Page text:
John’s insatiable curiosity was legendary. He received numerous patents throughout his lifetime. He found innovative ways to waterproof goose down jackets, create passive solar heat devices and his last scientific effort was as a limited partner with Ethanol Boosting Systems that developed a truck engine that could go 200 miles on a gallon. John was extremely concerned about finding solutions for global warming. He earned his last patent on this effort when he was in his nineties. 

Perhaps John will be most remembered for his deep and genuine love for his family and friends. His grandchildren have best described this love. Granddaughter, Katrina Cornell, reflected, “He didn't care so deeply about combating climate change because he believed, even in a world without COVID, that he might actually live to be affected by it, but rather because caring about it and trying to find/support/facilitate solutions was one of the ways he expressed his love for those of us who came after him--his children, grandchildren, great grandchildren and many other friends and family members.” Granddaughter, Camilla Bradley, said, “He was raised in a different world, where people did things ‘the right way;’ with dignity, with integrity, with fullness of heart and mind. And, in many ways, I worry that he was the last of his kind. I am trying, diligently, to embody my Grandpa Johnny's spirit, so that I might bring some of his goodness and light back into a world that so badly needs it. My grandpa was larger than life, in voice, in intellect, and, most importantly, in heart. He was easily the most lovable person I know.”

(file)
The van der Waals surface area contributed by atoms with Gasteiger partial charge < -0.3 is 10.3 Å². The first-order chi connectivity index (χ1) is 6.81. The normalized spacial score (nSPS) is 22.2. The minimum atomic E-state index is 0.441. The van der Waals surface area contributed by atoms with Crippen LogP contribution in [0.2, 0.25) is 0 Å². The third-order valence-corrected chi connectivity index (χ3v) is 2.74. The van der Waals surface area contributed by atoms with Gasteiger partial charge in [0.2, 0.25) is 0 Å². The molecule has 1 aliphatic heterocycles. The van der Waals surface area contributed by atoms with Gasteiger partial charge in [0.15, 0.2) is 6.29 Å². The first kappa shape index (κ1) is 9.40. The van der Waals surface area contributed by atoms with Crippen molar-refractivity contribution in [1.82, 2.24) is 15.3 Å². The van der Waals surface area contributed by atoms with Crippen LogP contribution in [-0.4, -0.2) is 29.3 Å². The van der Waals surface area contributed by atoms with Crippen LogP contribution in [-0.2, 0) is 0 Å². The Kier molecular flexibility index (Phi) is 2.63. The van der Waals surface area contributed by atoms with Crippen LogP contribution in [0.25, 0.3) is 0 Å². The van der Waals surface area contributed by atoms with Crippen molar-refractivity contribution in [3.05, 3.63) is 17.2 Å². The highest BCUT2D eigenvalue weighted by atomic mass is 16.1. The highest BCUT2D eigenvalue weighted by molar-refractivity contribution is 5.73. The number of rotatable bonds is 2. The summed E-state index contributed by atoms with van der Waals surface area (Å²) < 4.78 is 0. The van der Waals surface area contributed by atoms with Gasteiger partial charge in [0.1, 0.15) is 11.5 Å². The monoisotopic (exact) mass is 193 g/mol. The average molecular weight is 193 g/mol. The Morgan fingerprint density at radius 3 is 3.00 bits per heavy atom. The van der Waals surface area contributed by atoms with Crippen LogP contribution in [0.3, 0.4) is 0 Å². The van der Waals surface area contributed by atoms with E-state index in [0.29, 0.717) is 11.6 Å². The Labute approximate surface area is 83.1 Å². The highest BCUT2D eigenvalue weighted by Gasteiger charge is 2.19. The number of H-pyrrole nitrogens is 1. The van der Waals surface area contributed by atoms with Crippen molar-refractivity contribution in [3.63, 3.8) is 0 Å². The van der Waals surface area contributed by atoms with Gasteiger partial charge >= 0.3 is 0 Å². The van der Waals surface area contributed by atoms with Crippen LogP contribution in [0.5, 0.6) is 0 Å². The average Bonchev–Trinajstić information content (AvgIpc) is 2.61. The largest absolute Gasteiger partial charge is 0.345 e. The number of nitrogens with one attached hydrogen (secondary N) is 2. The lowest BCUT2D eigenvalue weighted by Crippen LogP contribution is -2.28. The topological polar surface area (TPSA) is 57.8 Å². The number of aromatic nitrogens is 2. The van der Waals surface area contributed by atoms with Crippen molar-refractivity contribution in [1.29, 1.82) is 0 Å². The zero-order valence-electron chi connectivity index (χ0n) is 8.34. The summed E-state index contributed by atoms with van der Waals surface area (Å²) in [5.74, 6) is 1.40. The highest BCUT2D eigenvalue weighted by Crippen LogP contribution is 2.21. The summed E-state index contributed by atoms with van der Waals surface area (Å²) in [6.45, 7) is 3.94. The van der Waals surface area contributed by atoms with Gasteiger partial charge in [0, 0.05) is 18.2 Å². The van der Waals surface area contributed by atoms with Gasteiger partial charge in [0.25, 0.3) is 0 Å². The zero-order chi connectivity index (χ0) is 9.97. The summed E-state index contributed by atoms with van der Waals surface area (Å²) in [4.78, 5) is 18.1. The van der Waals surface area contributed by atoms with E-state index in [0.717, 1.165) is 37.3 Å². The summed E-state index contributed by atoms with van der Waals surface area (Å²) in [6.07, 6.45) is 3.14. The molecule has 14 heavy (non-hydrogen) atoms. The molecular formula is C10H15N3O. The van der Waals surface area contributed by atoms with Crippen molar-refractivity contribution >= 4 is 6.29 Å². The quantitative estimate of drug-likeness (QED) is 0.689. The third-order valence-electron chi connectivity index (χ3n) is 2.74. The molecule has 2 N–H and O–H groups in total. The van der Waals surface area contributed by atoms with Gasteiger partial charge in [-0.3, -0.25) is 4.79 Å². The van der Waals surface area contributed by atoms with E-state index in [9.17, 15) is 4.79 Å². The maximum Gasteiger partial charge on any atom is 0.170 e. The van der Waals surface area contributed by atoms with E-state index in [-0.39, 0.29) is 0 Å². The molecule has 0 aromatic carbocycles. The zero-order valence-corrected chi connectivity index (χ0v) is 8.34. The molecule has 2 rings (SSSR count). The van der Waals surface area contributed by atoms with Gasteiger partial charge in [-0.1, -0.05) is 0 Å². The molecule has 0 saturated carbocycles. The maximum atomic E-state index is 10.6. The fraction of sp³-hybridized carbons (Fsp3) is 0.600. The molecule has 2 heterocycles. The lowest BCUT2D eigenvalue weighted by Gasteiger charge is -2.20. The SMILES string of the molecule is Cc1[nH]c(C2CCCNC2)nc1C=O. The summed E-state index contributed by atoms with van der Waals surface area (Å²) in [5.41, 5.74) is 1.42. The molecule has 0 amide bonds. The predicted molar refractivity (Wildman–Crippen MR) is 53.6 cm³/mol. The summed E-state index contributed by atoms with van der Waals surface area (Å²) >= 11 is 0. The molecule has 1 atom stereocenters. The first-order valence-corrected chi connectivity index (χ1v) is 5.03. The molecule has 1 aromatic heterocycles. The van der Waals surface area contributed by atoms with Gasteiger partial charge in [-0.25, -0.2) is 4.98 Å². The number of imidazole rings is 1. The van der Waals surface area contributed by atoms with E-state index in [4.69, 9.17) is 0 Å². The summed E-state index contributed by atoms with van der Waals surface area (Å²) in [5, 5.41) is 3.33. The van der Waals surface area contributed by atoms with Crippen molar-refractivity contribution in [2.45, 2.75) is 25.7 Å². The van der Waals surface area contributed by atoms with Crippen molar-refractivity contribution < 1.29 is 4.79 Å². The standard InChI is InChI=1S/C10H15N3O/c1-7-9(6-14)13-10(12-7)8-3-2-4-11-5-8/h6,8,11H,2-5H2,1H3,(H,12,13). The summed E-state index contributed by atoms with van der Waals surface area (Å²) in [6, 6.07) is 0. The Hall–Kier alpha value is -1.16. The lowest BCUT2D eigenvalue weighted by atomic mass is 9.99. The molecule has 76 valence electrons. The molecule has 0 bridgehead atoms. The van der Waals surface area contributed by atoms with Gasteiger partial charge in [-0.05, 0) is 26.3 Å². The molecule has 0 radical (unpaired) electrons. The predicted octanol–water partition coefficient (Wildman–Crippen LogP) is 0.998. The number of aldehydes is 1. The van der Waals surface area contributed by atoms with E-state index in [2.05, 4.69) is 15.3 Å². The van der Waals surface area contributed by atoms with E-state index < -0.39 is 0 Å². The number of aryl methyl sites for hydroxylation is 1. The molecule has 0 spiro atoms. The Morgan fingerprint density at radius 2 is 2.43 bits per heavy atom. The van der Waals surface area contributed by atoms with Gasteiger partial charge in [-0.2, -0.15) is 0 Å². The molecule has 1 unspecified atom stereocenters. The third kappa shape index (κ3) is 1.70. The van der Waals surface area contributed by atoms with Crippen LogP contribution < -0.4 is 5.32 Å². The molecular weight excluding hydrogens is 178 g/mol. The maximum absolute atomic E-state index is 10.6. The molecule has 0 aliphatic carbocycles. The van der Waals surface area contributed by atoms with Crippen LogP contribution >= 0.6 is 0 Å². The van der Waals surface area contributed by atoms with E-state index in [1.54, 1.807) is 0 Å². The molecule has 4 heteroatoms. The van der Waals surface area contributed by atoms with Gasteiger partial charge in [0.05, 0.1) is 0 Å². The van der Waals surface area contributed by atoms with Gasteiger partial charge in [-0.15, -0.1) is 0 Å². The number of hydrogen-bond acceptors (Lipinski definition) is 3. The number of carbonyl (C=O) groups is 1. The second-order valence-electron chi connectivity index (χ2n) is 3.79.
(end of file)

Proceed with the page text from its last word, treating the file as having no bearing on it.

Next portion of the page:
John was predeceased by his beloved wife. He is survived by his four children and spouses - Julie Bradley, Ralph Bradley and John Mahi, Frank and Adrienne Bradley and Didi and Richard Blau. He is also survived by many loving grandchildren and great grandchildren. Contributions may be made in his name to Museum of Science, Boston 1 Science Park Boston, MA 02114 Attn: Annual Giving. His celebration services will be determined at a later date. 

He will be missed by all. 

Finally, John Bradley’s family wishes to thank the residents of Manchester for their contribution to his joyful and blessed life.